If Raven doesn’t rely on sensuous detail, neither does he employ the subjective “I” as the poem’s centripetal and organizing principle. Engaging the larger historical and institutional forces outside of the self, he invokes the collective “we” to address the body politic:

// we are not just us
we belong to institutions
we belong to country
we are owned

by methods of carrying

While The C&O Canal importantly reminds us of the infrastructures on which we depend, the risk of this kind of public (and pedagogic) poetry is that it can sound too abstracted from the particular, and the reachings for aphoristic wisdom and judgement can come across as forced. But when the rhythm and rhetoric is right, Raven can nail such wisdom with epigrammatic accuracy such as in this nimble use of antanaclasis: “under the spoils system / things spoil.”

In certain stretches, I sensed a flatness and homogeneity of tone and thought that this might be a work-in-progress that could be thickened and further striated (à la Williams’ Paterson) by incorporating heterogeneous sources like newspaper articles or civic documents.

At its best, The C&O Canal achieves a streamlined clarity, a kind of Objectivist sincerity:

the sides of a canal
are its heart

without the sides
there would be
nothing

to hold
what flows
within

I particularly like this last tercet which neatly holds within it lines of one iamb each—and here we have the implicit argument that form itself constitutes the “heart” of the poem. “[T]he sides of a canal” also call to mind the double virgules (//) that frequently punctuate the text as they act as both rhythmic markers as well as visual symbols for the canal itself.

In many ways, Raven’s text displays attributes of what Stephen Burt has recently called the “New Thing” (his May/June 2009 Boston Review essay has sparked much lively discussion throughout the blogosphere), a recent tendency in contemporary poetry that represents, unlike the elliptical poetry of the 90s, a turn to reference, a focused attention on facts and things. New Thing poetry is restrained, unornamented, and concise—as is The C&O Canal. But according to Burt, the New Thing poem “finds, and emulates, some permanence” and aspires to the state of durable inscription. Raven’s poem, however, is more complicated as it assumes its own ephemerality even as it strives for a New Thing-like accuracy; the prefatory note ends with the claim that “[t]hese poems are a bit like those ruins, falling apart, but factually accurate.” And the poem proper begins with this compressed, assonantal rhyming couplet:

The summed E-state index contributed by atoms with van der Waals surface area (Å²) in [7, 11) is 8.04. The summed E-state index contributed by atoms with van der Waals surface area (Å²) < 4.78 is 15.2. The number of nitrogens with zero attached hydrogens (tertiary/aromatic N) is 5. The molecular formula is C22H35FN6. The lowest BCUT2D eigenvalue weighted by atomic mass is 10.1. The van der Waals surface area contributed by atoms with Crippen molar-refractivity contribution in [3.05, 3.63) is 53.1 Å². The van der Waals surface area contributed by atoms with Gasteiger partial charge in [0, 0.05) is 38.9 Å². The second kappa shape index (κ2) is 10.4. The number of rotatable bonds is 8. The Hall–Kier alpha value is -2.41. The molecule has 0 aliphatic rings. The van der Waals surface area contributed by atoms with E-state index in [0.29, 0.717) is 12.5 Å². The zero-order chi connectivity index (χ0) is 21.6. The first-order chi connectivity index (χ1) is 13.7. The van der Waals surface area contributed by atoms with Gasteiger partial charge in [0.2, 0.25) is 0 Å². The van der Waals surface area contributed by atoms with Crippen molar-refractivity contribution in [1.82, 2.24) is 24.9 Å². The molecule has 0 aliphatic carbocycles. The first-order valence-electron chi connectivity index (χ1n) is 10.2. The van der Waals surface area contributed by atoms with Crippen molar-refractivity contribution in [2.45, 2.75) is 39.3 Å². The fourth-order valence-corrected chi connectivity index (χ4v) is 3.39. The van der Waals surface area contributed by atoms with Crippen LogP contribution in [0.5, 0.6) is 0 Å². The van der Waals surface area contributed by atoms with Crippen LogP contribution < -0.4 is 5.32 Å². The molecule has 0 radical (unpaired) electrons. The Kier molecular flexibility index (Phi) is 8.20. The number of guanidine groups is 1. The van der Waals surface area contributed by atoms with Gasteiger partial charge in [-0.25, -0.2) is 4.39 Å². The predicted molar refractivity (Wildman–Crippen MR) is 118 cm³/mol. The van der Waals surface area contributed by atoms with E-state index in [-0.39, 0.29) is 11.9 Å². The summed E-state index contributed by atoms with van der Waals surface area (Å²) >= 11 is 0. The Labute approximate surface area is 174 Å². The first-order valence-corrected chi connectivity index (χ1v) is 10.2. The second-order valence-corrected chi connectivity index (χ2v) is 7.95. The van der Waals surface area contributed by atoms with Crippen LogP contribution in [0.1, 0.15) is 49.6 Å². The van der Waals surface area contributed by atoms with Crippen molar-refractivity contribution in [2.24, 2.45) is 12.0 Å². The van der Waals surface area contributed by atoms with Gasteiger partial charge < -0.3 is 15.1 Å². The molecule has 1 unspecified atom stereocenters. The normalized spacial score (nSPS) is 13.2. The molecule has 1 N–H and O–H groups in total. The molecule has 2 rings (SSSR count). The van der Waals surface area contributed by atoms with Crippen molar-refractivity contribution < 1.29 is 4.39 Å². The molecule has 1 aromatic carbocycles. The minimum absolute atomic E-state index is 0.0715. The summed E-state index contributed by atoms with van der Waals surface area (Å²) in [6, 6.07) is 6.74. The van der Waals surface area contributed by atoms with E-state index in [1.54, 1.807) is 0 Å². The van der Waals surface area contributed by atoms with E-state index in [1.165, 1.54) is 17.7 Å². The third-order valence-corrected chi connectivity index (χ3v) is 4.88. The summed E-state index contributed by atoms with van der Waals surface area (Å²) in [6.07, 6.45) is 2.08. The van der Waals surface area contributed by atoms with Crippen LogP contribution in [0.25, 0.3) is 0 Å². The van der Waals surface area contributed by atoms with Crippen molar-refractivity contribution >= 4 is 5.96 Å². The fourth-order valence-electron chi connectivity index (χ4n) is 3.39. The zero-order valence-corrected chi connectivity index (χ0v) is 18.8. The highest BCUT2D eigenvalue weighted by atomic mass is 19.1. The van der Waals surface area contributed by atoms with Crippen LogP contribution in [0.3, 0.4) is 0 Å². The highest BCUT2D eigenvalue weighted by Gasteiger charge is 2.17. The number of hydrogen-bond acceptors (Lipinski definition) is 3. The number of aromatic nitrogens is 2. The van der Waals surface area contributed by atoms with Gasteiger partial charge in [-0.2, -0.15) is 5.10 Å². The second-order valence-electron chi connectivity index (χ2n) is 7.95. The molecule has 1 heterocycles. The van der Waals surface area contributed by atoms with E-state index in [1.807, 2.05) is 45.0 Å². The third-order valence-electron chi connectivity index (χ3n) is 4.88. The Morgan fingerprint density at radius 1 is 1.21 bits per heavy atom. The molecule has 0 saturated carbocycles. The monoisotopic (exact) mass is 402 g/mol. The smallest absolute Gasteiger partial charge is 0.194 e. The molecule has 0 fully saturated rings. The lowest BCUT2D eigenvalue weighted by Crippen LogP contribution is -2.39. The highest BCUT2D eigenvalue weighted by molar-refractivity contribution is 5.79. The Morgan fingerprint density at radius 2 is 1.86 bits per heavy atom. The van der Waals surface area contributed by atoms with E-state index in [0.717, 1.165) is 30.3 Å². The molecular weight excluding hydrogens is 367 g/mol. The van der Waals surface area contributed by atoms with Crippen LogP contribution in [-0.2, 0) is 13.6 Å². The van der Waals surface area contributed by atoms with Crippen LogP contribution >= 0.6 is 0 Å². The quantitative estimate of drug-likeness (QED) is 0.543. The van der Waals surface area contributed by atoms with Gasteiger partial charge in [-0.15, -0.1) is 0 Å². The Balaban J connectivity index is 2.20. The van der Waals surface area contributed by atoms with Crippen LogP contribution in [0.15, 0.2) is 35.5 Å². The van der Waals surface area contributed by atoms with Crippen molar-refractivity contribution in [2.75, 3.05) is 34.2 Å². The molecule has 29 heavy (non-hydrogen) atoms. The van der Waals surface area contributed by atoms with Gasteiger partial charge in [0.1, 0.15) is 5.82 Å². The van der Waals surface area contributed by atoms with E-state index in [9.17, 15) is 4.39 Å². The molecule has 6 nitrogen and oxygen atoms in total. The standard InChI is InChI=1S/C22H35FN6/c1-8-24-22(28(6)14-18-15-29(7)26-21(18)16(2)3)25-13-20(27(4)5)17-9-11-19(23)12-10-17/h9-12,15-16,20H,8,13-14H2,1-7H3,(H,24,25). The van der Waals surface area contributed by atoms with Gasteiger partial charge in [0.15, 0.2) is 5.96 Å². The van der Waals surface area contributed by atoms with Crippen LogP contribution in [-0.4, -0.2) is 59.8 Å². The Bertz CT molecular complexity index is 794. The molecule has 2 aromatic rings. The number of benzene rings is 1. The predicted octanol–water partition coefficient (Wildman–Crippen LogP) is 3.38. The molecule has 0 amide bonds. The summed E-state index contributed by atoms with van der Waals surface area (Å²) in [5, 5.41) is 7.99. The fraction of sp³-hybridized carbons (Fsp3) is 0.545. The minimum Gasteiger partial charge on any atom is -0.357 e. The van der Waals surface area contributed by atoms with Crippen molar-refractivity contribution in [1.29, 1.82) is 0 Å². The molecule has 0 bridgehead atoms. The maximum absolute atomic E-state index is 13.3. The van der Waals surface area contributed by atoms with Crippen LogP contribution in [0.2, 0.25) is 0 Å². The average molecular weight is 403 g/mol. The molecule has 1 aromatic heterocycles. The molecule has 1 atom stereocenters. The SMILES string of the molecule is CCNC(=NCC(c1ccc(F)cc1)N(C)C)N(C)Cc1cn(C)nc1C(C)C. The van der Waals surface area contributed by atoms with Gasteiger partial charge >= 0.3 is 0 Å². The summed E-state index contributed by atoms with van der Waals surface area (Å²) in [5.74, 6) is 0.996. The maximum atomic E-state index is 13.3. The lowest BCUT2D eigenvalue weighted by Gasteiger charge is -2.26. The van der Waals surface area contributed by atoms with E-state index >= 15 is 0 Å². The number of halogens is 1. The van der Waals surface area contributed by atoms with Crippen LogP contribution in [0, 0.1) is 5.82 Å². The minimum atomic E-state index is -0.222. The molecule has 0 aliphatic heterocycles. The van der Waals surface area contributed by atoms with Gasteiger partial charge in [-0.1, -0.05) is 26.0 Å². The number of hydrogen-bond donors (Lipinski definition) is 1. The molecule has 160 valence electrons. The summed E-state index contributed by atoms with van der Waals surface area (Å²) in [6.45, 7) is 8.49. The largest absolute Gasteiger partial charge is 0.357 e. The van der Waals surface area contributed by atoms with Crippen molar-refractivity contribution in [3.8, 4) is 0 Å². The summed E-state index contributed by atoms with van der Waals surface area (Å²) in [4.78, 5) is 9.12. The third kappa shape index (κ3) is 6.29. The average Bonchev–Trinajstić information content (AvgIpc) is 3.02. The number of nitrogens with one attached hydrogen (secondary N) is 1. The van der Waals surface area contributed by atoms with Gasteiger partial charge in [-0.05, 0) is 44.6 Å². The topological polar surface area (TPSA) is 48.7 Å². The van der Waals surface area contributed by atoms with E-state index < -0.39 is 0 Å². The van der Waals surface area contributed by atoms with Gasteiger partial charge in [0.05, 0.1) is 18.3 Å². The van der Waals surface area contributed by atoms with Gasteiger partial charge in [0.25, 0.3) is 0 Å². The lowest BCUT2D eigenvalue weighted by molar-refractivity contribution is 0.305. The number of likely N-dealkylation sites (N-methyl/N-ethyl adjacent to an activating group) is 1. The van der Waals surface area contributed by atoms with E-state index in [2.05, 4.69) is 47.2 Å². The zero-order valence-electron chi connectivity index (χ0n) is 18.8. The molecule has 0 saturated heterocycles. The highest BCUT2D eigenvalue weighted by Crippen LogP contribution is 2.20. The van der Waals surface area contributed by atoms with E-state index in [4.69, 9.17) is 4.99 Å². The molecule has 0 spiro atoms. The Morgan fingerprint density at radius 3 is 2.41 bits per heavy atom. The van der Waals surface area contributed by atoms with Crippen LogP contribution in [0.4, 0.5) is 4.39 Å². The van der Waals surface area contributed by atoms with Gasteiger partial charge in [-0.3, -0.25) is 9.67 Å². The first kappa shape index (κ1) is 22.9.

by the time the words reached
they were obsolete //

Raven reminds us of the noncoincidence between sign and referent—that his words will always be falling away from the object which they are supposed to represent. Yet, in a curious twist, this recognition of obsolescence, in fact, reinforces a correspondence between obsolete thing and obsolete text, between the C&O Canal and The C&O Canal.

Raven’s concern with ephemerality and obsolescence also seems to point to The C&O Canal’s own textual condition—that, first, it is a chapbook, a more fragile and fleeting object than the full-length book, and, second, that this poem, while it can be printed and staple bound, is primarily electronic, viewable as a PDF or through the relatively new publishing service Issuu which elegantly mimics the codex format with animated page turns. Will The C&O Canal eventually become part of a full-length work (a B&O Railroad, if you will) thereby making the chapbook version “obsolete”? Will Issuu catch on and continue to “reach” further audiences? These are suggestive questions that are looming on the horizon of this text.